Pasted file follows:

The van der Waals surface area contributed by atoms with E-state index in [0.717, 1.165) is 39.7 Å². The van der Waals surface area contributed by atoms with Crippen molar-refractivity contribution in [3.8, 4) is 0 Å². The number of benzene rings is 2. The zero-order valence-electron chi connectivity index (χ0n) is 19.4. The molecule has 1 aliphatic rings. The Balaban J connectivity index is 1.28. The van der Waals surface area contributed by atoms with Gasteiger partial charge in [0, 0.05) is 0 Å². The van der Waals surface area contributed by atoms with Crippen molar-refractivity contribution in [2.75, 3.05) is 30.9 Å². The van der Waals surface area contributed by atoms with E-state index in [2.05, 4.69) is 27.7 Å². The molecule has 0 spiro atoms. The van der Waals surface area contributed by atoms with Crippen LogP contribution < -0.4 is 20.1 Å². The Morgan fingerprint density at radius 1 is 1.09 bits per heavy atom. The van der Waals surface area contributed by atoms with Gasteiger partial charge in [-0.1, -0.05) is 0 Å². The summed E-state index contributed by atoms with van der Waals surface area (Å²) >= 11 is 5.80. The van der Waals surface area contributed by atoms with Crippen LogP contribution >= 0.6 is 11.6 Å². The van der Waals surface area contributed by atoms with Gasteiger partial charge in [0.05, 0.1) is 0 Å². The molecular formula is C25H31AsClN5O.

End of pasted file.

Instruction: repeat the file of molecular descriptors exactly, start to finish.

The van der Waals surface area contributed by atoms with E-state index in [0.717, 1.165) is 39.7 Å². The van der Waals surface area contributed by atoms with Crippen molar-refractivity contribution in [3.8, 4) is 0 Å². The number of benzene rings is 2. The zero-order valence-electron chi connectivity index (χ0n) is 19.4. The molecule has 1 aliphatic rings. The Balaban J connectivity index is 1.28. The van der Waals surface area contributed by atoms with Gasteiger partial charge in [0, 0.05) is 0 Å². The van der Waals surface area contributed by atoms with Crippen molar-refractivity contribution in [2.75, 3.05) is 30.9 Å². The van der Waals surface area contributed by atoms with E-state index in [2.05, 4.69) is 27.7 Å². The molecule has 0 spiro atoms. The van der Waals surface area contributed by atoms with Crippen LogP contribution < -0.4 is 20.1 Å². The Morgan fingerprint density at radius 1 is 1.09 bits per heavy atom. The van der Waals surface area contributed by atoms with Gasteiger partial charge in [-0.1, -0.05) is 0 Å². The summed E-state index contributed by atoms with van der Waals surface area (Å²) >= 11 is 5.80. The van der Waals surface area contributed by atoms with Crippen LogP contribution >= 0.6 is 11.6 Å². The van der Waals surface area contributed by atoms with Gasteiger partial charge in [0.05, 0.1) is 0 Å². The molecular formula is C25H31AsClN5O.